In this Friday’s Duke AI Health Roundup: guiding patients through the digital care maze; human-centered design for AI; dissecting the Internet Archive ruling; demanding safeguards for biometric data; new organ donation rules create winners and losers; chatbots and a theory of mind; global equity in research collaborations; FDA issues guidances on AI, cybersecurity; US stillbirth rate remains high; trying to understand AI risks without being able to see under the hood; much more:
AI, STATISTICS & DATA SCIENCE
- “This perspective identifies potential biases in each stage of the AI life cycle, including data collection, annotation, machine learning model development, evaluation, deployment, operationalization, monitoring, and feedback integration. To mitigate these biases, we suggest involving a diverse group of stakeholders, using human-centered AI principles. Human-centered AI can help ensure that AI systems are designed and used in a way that benefits patients and society, which can reduce health disparities and inequities.” A perspective article by Chen and colleagues, published in the Journal of Medical Internet Research, offers the concept of “human-centered design” as a potential countermeasure for bias in artificial intelligence applications in healthcare.
- “Microsoft and OpenAI are rolling out extraordinarily powerful yet unreliable systems with multiple disclosed risks and no clear measure either of their safety or how to constrain them. By excluding the scientific community from any serious insight into the design and function of these models, Microsoft and OpenAI are placing the public in a position in which those two companies alone are in a position do anything about the risks to which they are exposing us all.” Continuing a series of articles expressing a skeptical countercurrent amid widespread enthusiasm for the perceived capabilities of recently release large language model AIs, Gary Marcus raises the issue of what the lack of transparency around proprietary AI models means for the public.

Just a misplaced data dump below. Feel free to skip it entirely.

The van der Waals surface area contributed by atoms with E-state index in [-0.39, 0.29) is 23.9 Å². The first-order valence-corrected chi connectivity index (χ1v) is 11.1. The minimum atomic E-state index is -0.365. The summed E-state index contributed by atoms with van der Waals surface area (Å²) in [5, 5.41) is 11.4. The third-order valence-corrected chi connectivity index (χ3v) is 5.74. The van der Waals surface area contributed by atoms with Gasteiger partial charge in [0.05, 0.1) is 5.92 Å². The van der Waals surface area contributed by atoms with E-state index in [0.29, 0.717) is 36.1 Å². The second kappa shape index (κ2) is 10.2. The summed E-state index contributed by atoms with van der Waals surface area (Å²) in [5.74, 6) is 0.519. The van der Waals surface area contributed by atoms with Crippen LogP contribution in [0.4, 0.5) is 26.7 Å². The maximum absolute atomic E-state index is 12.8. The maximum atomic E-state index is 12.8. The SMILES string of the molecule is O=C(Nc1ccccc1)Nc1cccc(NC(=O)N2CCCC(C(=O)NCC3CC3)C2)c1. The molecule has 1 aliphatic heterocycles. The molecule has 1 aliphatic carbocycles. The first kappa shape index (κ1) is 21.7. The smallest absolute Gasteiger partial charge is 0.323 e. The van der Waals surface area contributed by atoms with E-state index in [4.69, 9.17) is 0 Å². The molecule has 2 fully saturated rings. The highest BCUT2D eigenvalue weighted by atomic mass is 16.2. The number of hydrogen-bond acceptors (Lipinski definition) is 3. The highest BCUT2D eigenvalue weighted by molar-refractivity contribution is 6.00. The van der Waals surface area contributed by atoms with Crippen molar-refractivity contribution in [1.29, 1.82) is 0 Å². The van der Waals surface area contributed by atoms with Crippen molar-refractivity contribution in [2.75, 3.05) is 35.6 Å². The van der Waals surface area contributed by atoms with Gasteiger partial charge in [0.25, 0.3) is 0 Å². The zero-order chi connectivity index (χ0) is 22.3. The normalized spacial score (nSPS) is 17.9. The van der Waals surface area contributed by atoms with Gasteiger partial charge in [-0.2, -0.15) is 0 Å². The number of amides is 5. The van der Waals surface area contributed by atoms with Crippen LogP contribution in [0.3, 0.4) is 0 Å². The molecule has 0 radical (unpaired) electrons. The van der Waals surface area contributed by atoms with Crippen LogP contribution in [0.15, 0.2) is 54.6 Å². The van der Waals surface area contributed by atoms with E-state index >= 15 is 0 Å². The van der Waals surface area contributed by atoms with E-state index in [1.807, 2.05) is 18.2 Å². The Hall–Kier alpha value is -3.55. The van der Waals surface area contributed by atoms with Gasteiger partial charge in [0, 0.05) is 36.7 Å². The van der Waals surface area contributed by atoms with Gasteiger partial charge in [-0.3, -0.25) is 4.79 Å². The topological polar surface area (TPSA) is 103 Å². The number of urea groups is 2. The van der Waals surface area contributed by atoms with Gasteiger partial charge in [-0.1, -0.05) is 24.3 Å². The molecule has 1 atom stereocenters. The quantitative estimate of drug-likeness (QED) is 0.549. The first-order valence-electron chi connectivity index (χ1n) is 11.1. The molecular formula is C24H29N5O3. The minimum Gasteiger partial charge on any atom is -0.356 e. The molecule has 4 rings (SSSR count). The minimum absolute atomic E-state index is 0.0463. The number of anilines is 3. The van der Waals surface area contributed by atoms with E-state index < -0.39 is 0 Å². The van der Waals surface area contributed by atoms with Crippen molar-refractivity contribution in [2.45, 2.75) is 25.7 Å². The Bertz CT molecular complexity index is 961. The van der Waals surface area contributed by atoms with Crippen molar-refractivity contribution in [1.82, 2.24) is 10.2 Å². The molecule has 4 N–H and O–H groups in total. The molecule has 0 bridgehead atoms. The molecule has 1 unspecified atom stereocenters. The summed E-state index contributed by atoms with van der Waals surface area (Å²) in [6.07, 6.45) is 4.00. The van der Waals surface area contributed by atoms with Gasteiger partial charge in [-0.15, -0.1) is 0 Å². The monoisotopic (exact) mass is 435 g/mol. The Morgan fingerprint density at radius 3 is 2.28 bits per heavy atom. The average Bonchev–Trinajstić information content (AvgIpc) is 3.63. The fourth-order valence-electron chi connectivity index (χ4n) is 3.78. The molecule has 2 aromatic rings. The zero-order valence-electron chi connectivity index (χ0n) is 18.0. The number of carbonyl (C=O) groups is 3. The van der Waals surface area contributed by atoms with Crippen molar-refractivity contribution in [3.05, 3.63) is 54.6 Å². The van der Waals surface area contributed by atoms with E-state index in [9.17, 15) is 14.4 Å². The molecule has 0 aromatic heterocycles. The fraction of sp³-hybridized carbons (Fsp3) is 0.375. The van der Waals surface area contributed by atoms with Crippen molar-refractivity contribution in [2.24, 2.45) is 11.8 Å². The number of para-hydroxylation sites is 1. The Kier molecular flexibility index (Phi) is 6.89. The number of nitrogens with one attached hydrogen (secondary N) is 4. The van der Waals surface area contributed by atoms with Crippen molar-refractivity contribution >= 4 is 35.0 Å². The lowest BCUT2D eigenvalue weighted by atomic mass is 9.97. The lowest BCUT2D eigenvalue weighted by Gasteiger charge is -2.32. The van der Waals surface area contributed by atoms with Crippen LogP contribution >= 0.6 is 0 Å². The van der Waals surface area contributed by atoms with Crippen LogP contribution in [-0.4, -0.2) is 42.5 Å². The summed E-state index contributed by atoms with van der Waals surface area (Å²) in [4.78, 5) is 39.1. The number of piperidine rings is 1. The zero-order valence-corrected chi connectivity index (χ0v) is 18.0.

- “The start of the book is a futuristic vision of medical chatbots. A second-year medical resident who, in the midst of a crashing patient, turns to the GPT-4 app on her smartphone for help. While it’s all too common these days on medical rounds for students and residents to do Google searches, this is a whole new look.” In an essay at his Ground Truths blog at Substack, Eric Topol reviews the forthcoming book The AI Revolution in Medicine by Lee, Goldberg Kohane.
- “Dr. Gopnik compared the theory of mind of large language models to her own understanding of general relativity. “I have read enough to know what the words are,” she said. “But if you asked me to make a new prediction or to say what Einstein’s theory tells us about a new phenomenon, I’d be stumped because I don’t really have the theory in my head.” By contrast, she said, human theory of mind is linked with other common-sense reasoning mechanisms; it stands strong in the face of scrutiny.” In an article for the New York Times, Oliver Whang addresses the evidence for theories recently put forward that new large language model AIs have developed a theory of mind – the ability to model other beings’ mental and emotional states. (For some additional perspective on this question, see this essay by Brian Gallagher at Nautilus.)